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Recent Tributes
Posted by James Mcginnisusaf on May 11, 2020
John and I met in the Air Force while stationed in Vermont. We spent 3 years together, which created many memories. We just became great friends and had many great times together. I was fortunate John and his family in the 70,s and again about 5 years ago. My family was on vacation in Maine and I gave John a call and John and his family happened to be in Maine also. John and Betty came over and we had lunch together and talked about the good old days. The next day John and I spent the day together. He showed me his boat and showed me all around the area. What a great day. John will be missed by all.
Posted by Lynne Melanson on May 3, 2019
Betty and children, we were saddened to read of John’s passing last month. I have often thought of you people through the years and wondering how you and your family were doing. We are sending love and prayers to you and your family.
John, I’m sure you are soaring with the angels❤️
Love, Lenny & Lynne Melanson
Posted by Don Winn on May 2, 2019
I first met John in 1979 when we both worked in the same business center at M/A-Com in Burlington, Ma. We got to know each other and became great friends. Maureen and I often got together with John and Bette and had many fun times and created lots of fond memories.
John loved life and he lived it to the fullest. He loved his family and spending time with them. He loved sailing which was one of his great passions.It was a blessing he got to enjoy his sail boat in his retirement years.
John was the best of friends, lots of fun to be with, great sense of humor, very intelligent , compassionate, great listener, and an overall great human being.
He will be dearly missed by everyone who knew and loved him. He will always be remembered and never forgotten.  With lots of love, Don, Maureen and family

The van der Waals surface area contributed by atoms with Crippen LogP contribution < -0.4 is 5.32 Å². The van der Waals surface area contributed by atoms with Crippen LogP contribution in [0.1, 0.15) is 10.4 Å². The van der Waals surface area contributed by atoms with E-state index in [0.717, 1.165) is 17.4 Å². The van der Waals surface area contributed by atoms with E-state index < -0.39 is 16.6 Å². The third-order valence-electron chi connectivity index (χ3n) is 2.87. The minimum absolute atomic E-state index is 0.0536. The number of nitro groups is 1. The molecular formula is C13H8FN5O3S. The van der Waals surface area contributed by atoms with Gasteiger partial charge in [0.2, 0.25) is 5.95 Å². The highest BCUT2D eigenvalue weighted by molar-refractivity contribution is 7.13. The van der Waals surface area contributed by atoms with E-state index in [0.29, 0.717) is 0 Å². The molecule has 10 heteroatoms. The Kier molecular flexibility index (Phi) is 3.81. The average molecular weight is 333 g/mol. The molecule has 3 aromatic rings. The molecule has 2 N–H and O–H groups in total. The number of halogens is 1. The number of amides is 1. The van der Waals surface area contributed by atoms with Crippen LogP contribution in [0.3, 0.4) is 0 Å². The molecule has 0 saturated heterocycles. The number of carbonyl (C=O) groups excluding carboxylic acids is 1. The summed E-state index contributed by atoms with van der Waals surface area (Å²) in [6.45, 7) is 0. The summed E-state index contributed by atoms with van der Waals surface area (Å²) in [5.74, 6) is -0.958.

his Life

A Brief Summary

John was born in Billerica, MA on September 22, 1937, he always loved the proximity of this day to the autumn equinox, when the length of day and night are exactly equal.  He graduated Maynard High School in 1955, as a founding member of the vaunted Trolls (and the rest of you know who you are!).  Excelling in Math all his life, he was accepted at the Massachusetts Institute of Technology, but instead chose to enlist in the US Air Force, serving as an electronics technician primarily in Vermont during the Korean War era.  From there he pursued an Engineering degree at (then) Lowell Tech and went on to lead the design of microwave and millimeter radars for such companies as NEICO and MA/COM in Burlington, MA.  Many of his colleagues during his career remained life-long friends, and he has offered many a story from this time of his life that he loved so much.

John retired in 2000 at a nice young age, shortly after acquiring “Synergy”, a Cape Dory 330 sailing sloop.  We’ve not encountered a sailor that has gleaned more enjoyment from his boat, and he got nearly 20 years of adventure sailing the waters of the southern Massachusetts coast, the ENTIRE coast of Maine, and then increasingly the waters of Synergy’s home port in Biddeford Pool, Maine – a place that has been the spiritual home of this family for seven decades.  Synergy will remain on her mooring this summer, with still the best view of Wood Island Light and surrounding areas.